Epidemiology of drug exposure and adverse drug reactions in two Swiss departments of internal medicine
Version of Record online: 5 APR 2002
British Journal of Clinical Pharmacology
Volume 49, Issue 2, pages 158–167, February 2000
How to Cite
Fattinger, K., Roos, M., Vergères, P., Holenstein, C., Kind, B., Masche, U., Stocker, D. N., Braunschweig, S., Kullak-Ublick, G. A., Galeazzi, R. L., Follath, F., Gasser, T. and Meier, P. J. (2000), Epidemiology of drug exposure and adverse drug reactions in two Swiss departments of internal medicine. British Journal of Clinical Pharmacology, 49: 158–167. doi: 10.1046/j.1365-2125.2000.00132.x
- Issue online: 5 APR 2002
- Version of Record online: 5 APR 2002
- Cited By
- adverse drug reactions;
- event monitoring;
- hospital pharmacoepidemiology;
- medication usage
Aims To explore drug exposure, frequency of adverse drug reactions (ADRs), types of ADRs, predisposing risk factors and ADR-related excess hospital stay in medical inpatients.
Methods Structured data regarding patient characteristics, ‘events’ (symptoms, laboratory results), diagnoses (ICD10) and drug therapy were collected using a computer-supported data entry system and an interface for data retrieval from electronic patient records. ADR data were collected by ‘event monitoring’ to minimize possible bias by the drug monitor. The causality of each event was assessed in relation to disease(s) and drug therapy.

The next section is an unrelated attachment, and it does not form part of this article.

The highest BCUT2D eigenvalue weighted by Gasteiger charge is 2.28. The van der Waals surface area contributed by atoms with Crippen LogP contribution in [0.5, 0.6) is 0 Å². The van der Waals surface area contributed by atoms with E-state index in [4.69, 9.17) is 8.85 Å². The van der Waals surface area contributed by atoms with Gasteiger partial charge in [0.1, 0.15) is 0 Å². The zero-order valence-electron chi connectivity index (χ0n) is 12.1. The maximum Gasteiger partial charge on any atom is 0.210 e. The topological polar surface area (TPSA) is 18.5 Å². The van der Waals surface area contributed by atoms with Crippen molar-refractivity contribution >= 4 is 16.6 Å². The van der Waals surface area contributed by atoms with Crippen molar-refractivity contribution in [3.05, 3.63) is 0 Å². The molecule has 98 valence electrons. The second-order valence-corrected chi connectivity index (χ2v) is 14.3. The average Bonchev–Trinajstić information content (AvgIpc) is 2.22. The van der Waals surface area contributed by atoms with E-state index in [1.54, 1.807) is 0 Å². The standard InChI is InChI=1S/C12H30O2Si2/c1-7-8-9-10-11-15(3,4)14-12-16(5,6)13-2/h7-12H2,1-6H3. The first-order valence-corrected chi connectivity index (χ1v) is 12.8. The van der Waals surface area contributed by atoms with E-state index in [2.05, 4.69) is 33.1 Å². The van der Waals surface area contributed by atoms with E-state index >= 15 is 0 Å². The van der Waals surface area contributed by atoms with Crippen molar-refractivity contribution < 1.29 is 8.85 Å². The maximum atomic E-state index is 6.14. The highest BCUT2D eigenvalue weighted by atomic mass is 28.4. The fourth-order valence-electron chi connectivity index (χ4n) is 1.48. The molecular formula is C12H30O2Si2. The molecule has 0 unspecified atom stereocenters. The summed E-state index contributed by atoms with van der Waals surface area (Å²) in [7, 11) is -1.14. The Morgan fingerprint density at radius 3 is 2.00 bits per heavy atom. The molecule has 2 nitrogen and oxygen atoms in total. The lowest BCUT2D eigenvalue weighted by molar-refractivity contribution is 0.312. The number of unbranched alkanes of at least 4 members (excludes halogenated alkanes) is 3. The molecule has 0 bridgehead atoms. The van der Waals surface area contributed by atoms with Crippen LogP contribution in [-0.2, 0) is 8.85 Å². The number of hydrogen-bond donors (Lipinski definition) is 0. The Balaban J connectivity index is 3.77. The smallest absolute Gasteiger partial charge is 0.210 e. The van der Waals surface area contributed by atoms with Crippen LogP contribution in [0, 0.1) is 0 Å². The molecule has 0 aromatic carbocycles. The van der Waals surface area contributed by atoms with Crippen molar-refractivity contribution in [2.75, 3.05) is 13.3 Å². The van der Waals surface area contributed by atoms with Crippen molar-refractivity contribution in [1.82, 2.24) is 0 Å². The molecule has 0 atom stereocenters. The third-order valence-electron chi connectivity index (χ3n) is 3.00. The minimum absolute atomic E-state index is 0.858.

Results The analysis included 4331 (100%) hospitalizations. The median observation period was 8 days. The median number of different drugs administered per patient and day was 6 and varied between 4 (Q1 ) and 9 (Q3 ) different drugs in 50% of all hospital days. In 41% of all hospitalizations at least one disease-unrelated event could be possibly attributed to drug therapy. Clinically relevant ADRs occurred in 11% of all hospitalizations. In 3.3% of all hospitalizations ADRs were the cause of hospital admission. The incidence of possibly ADR-related deaths was 1.4. Factors predisposing for clinically relevant ADRs were female gender and polypharmacy. ADR-related excess hospital stay accounted for 8.6% of hospital days.
Conclusions These data demonstrate the feasibility of the developed ‘event monitoring’ system for quantitative analysis of ADRs in medical inpatients. With increasing numbers of recorded patients the pharmacoepidemiological database provides a valuable tool to study specific questions regarding drug efficacy and safety in hospitalized patients.